Calorie requirements

When I was a teenager, a low-fat 1000kcal diet was standard practice for people wanting to lose weight. There were even 500kcal/day shakes, which were considered a bit over the top. Nowadays, we look back at these poor 1000kcal people with their cottage cheese on smorgasbord like they were living in the dark ages. We know better now. But maybe still not enough.

I’m pretty happy with my current weight. It’s a few pounds above ‘really happy with my current weight’, but hey, that’s life, right? What I want to work on is my body composition. I want to gain muscle and lose a bit of fat. This is problematic. The best way to gain muscle is to overeat a little, and work out a lot. The best way to lose fat is to undereat a little.  So what’s a girl to do? I can’t undereat and overeat at the same time!

One possible answer is to eat a lot for a few months and ‘bulk’, then go on a diet to get rid of the fat gain, and ‘cut’. That doesn’t sound fun, does it? If you want to wear the same dress year-round, you’ll have to buy it in three sizes. Another answer is carb cylcing (also read the forum discussion if you’re not *cough* under 18% bf). Carb cycling means you eat more carbs on workout days than on normal ones (though if you’re eating normally now, even the high carb day will seem low to you). In addition, on a workout day you want to eat a little more than you need, and on other days a little less.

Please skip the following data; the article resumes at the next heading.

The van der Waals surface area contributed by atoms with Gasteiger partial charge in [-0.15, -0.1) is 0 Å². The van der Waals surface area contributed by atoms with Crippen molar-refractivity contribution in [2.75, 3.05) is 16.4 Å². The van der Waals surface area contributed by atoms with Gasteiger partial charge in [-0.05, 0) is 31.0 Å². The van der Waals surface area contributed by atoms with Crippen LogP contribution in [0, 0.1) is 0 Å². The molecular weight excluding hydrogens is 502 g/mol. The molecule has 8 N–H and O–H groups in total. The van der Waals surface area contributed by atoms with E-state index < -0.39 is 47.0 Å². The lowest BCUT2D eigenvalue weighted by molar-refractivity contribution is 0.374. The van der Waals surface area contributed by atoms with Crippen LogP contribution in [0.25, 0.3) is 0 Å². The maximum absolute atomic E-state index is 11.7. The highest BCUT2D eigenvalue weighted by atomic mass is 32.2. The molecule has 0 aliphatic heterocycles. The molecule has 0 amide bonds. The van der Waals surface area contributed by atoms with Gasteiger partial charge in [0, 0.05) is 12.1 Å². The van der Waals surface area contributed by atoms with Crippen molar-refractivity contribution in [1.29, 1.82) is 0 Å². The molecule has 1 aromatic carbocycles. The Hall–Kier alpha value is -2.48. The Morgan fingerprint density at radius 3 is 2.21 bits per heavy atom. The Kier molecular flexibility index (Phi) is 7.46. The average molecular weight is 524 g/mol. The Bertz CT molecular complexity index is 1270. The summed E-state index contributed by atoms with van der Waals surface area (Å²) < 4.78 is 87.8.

So how many calories do I need? There’s plenty of calculators around, and my calorie requirement is a bit over 2000 kcal. So I should eat 1600 on a normal and 2400 on a workout day? That seems like an enormous amount! I can’t possibly imagine losing weight while eating that much, even if it is ‘clean’ food. I have upped my daily intake (see last post) recently, and maybe next month, if I haven’t blimped out something fierce, I’ll think about doing it again.

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2 Responses to Calorie requirements

  1. Nina says:

    I’d be really interested to see how you figure this out. When I figure my calorie requirements on those calculations, I get numbers that would make me gain weight just by *looking* at the food. Far too high. And I do think, too, that the composition of the calories matters… I’m with all the people who say that all calories are not equal. Especially if you’re working out.

    But it’s really hard. And really individual.

    I had a student of mine who was a dietician say that no one should ever eat less that 1,200 calories per day under any circumstances.

  2. Pingback: Carb cycling, week I « Lolfitness’s Blog

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